Last week, the Motion Picture Association of America (MPAA) became a paying and governing member of World Wide Web Consortium (W3C) (no, seriously).
If there were any doubts that W3C was in bed with Big Hollywood, now it couldn't be more obvious. Together, W3C, the MPAA, and a handful of the world's most powerful web companies are preparing to build Digital Restrictions Management (DRM) deep into our public Web standards. We must stop them.
The Web has come this far by sticking to its principles of
freedom. The result was the world's most powerful distribution
system, which of course the media companies now want to be a part
of. They can, and should be a part of it, but on the same terms
as everyone else, not on terms which give them special
abilities. They can be a part of the Web, but not at the cost of
While DRM is advertised as a mechanism to prevent copyright
infringement, it is actually designed to restrict all of the
incredible possibilities enabled by digital technologies and
place them under the control of a few, who can then micromanage
and track every interaction with digital media. DRM requires that
every user's computer have a back door through which media or Web
companies can peer into in order to enforce the restrictions. In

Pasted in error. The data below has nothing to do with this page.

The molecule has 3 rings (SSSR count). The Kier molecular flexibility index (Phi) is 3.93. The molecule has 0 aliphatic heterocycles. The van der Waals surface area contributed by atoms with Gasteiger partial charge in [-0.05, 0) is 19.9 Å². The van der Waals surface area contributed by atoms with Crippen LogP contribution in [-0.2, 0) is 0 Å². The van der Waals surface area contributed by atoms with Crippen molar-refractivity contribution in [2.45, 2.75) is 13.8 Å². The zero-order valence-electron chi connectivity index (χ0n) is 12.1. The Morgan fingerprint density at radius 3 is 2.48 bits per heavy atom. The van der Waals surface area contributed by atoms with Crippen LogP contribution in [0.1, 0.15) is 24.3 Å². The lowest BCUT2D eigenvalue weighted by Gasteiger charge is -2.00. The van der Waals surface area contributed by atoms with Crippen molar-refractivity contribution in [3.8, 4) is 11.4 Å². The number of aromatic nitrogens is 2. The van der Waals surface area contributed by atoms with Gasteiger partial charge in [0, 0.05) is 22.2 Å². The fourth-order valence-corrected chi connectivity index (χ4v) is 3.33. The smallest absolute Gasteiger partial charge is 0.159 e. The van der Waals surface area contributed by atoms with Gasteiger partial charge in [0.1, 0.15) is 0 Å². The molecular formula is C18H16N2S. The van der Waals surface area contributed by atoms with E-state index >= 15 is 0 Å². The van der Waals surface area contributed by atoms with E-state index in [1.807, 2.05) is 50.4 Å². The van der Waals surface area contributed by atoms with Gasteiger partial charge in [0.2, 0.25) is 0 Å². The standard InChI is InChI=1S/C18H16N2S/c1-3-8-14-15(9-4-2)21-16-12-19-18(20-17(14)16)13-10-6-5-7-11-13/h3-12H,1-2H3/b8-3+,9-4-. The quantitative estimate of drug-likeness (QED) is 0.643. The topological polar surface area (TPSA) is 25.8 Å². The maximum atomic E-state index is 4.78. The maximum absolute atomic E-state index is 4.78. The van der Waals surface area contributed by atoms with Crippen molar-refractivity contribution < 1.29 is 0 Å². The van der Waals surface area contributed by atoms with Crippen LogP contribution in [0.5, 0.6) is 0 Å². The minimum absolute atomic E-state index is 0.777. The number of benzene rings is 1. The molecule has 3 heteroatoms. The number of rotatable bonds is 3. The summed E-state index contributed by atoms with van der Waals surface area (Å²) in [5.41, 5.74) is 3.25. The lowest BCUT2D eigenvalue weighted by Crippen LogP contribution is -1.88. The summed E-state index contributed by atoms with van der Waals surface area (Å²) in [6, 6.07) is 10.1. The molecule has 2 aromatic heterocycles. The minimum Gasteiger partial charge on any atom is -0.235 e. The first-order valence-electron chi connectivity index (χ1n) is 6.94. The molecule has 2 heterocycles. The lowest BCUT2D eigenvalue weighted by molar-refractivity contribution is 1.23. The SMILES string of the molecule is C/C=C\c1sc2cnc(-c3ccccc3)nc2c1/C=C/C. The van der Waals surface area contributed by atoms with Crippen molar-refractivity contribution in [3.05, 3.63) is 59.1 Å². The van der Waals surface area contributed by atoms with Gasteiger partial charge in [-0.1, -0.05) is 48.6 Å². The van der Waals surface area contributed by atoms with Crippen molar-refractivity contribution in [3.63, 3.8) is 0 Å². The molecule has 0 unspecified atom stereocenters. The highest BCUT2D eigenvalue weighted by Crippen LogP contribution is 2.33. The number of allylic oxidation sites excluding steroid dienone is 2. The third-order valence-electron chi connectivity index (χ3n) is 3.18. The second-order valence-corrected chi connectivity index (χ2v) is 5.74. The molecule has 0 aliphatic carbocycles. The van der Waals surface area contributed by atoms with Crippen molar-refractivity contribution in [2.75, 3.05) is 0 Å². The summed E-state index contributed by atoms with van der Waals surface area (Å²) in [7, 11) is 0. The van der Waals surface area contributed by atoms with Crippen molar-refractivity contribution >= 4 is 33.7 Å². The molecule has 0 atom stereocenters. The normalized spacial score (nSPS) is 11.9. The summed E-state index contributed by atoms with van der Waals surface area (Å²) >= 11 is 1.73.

other words, DRM is designed to take away every possible use of
digital media, regardless of legal rights, and sell some of these
functionalities back as severely limited services.
Defective by Design has been leading the charge against DRM since
2006. We've worked to educate publishers, record labels, and
journalists about DRM as a threat to innovation in media, the
privacy of readers, and freedom for computer users. We've put
together resources like our DRM-free living guide to help
people avoid DRM. And we've taken our message to the streets (and
the online retailers) with our International Day Against
DRM--donning everything from hazmat suits to elf costumes to
disrupt business as usual for DRM purveyors. When we got wind
that W3C was considering weaving allowances for DRM into the HTML
standard, we mobilized the public and delivered a petition with
over 22,500 signatures to W3C's doorstep, along with an award to
recognize their role in locking down the Web.
Defective by Design is ready to take on the W3C, the MPAA, and
anyone else peddling the misguided idea that DRM does anybody but
industry giants any good. These are some powerful opponents who
are flush with cash they've made from the unethical practice of
digitally restricting our media. But public opinion is on our
side. What we need now is the funding to amplify our message to a
wider audience than ever before. W3C chose the MPAA, Defective
by Design chooses you.
Please consider making a $25 donation to Defective by Design
today. Every dollar you give will help us make DRM in
HTML5 a PR nightmare for anyone pushing it.